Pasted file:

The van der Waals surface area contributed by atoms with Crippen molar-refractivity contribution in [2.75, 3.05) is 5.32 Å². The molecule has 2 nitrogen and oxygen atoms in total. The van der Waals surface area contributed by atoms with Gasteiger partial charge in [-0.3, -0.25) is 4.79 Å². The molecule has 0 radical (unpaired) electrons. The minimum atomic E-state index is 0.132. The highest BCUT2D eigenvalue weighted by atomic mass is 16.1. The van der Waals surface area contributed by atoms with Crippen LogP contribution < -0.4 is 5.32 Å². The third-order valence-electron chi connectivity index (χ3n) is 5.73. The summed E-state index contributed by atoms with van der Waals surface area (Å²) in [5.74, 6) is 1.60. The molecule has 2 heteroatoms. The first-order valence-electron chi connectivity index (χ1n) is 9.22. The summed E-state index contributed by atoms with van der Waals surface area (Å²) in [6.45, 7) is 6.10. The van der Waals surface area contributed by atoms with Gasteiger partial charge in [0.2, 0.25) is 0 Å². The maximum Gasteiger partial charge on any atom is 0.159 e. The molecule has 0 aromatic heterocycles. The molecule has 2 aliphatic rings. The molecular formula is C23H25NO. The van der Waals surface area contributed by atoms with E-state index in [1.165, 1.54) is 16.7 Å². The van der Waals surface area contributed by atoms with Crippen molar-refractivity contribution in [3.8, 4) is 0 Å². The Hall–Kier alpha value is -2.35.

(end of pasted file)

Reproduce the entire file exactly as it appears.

The van der Waals surface area contributed by atoms with Crippen molar-refractivity contribution in [2.75, 3.05) is 5.32 Å². The molecule has 2 nitrogen and oxygen atoms in total. The van der Waals surface area contributed by atoms with Gasteiger partial charge in [-0.3, -0.25) is 4.79 Å². The molecule has 0 radical (unpaired) electrons. The minimum atomic E-state index is 0.132. The highest BCUT2D eigenvalue weighted by atomic mass is 16.1. The van der Waals surface area contributed by atoms with Crippen LogP contribution < -0.4 is 5.32 Å². The third-order valence-electron chi connectivity index (χ3n) is 5.73. The summed E-state index contributed by atoms with van der Waals surface area (Å²) in [5.74, 6) is 1.60. The molecule has 2 heteroatoms. The first-order valence-electron chi connectivity index (χ1n) is 9.22. The summed E-state index contributed by atoms with van der Waals surface area (Å²) in [6.45, 7) is 6.10. The van der Waals surface area contributed by atoms with Gasteiger partial charge in [0.2, 0.25) is 0 Å². The maximum Gasteiger partial charge on any atom is 0.159 e. The molecule has 0 aromatic heterocycles. The molecule has 2 aliphatic rings. The molecular formula is C23H25NO. The van der Waals surface area contributed by atoms with E-state index in [1.165, 1.54) is 16.7 Å². The van der Waals surface area contributed by atoms with Crippen molar-refractivity contribution in [3.8, 4) is 0 Å². The Hall–Kier alpha value is -2.35.